The distance of 120 m between consecutive pier-center is spanned by two 52.5 m long balanced cantilever from the Piers and a 15 m long suspended span in the middle. The Cantilever portion is a single-cell P.S.C, Box-girder in concrete of grade M-425 using special cement, post- tensioned with 90 nos. of 24x 8 mm dia, H.T.S cables. The cantilever arm has been constructed in 11 segments of different lengths. Diaphragms have been provided at pier head and 11th segment to impart tensional rigidity to the cantilever arm. Considering the unpredictable nature of the river and short working season available, cast-in-situ method of segmental construction by Traveler from-work has been preferred to pre-cast segment launching system. The entire cantilever construction having 275 segments, has been constructed at and average rate of 7 m/day which favorably compares with internationally accepted standards.
For the construction of the cantilevers, the BRIDGE_BUILDER system has been imported from Norway for the first time in India. An average cycle time of five days has been achieved here for segment construction, as against the accepted international average of seven days. FREYSSINET system has been adopted for pre-stressing. Careful detailing of reinforcement and a cable profile was necessitated to achiever good quality and to minimize construction time. In order to place concrete through dense reinforcement and cable assembly, use of super plasticisers has been made. For manufacture and placing of large volumes of high grade concrete, electronically controlled automatic ELBA batching plants along with concrete pumps, were imported from West Germany. The total installed concreting capacity was of the order of 1000 m3/day.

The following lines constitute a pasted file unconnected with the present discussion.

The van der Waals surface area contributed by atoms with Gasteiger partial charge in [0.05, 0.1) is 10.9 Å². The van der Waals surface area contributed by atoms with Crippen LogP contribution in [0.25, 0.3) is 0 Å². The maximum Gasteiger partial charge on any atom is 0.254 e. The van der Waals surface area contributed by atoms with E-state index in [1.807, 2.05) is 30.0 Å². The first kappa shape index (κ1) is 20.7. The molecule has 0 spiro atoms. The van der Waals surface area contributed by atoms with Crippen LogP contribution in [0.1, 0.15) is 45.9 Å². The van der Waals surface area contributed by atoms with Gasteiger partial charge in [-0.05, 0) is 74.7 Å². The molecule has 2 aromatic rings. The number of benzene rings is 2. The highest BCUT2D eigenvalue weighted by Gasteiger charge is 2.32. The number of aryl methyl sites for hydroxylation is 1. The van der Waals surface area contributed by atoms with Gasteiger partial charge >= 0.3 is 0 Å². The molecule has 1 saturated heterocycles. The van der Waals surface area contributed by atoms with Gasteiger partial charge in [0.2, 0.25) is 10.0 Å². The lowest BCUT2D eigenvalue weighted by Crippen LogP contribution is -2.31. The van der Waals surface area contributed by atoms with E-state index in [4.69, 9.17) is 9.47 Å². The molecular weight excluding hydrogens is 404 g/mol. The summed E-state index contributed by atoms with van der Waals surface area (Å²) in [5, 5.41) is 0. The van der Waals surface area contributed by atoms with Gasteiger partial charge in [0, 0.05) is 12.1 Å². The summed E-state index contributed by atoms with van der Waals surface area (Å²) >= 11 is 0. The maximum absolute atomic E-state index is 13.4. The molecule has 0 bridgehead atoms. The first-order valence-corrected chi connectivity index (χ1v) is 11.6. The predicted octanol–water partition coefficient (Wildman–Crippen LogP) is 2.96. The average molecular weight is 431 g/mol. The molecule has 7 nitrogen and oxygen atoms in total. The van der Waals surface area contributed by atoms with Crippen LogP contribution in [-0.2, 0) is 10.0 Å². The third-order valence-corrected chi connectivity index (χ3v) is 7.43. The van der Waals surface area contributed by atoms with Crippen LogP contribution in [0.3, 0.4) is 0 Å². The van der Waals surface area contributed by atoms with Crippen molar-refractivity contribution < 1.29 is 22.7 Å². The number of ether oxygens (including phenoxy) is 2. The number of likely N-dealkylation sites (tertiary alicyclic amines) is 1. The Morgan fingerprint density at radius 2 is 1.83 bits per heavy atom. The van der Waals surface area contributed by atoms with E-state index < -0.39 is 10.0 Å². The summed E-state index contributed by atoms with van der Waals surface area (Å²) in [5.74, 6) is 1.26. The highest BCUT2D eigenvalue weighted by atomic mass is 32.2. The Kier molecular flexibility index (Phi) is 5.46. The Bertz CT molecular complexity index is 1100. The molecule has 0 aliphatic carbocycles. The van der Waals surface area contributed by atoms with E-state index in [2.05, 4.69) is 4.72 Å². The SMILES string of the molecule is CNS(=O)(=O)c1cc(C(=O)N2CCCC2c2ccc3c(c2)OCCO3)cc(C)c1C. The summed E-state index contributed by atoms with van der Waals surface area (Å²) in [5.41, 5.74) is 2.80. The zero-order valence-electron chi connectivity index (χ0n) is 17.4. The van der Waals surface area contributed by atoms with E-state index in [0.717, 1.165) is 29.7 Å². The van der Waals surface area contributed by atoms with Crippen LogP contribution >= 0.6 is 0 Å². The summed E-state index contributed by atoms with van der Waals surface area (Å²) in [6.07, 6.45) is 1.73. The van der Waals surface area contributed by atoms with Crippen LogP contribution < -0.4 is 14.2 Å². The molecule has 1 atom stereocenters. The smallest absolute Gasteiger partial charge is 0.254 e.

The suspended span consists of two R.C.C girders placed on the tips of cantilevers along with a cast-in-situ R.C.C deck. The purpose of providing the suspended span is to minimise damage to the pier during and earthquake, by structurally isolating the piers. The R.C.C girders of suspended spans are cost on the cantilevers and launched in position.
The bearing at the interface of a cantilever and a suspended span is specially designed to cater to complex seismic movements. These consist of a combination of spherical knuckle and P.T.F.E stainless steel sliding surface for free end bearings and spherical knuckle cum electrometric pad for fixed end bearings. Electrometric type of expansion joints are provided for to cater to large seismic movements and to give a smooth riding surface. The bridge deck is provided with 25 mm thick layer of Mastic Asphalt.
Guide-Bund and South approach Bank
In the absence of any firm control point on the South Bank at the bridge alignment, the river had a tendency to shift towards the south. To regulate this tendency and to guide the flow of river within the waterway provided, a massive Guide Bund of 2 km. length along with a 1.7 km. long approach bank was constructed after extensive hydrological studies. The Guide Bund has a 3 m thick launching apron made with G.I.Wire crates filled with man-size boulders. Its width varies from 78 m at mole head to 54 m in the shank portion. The total volume of work involved 820,000 m3 boulder work and 1.9 million m3-earth work using local river sand.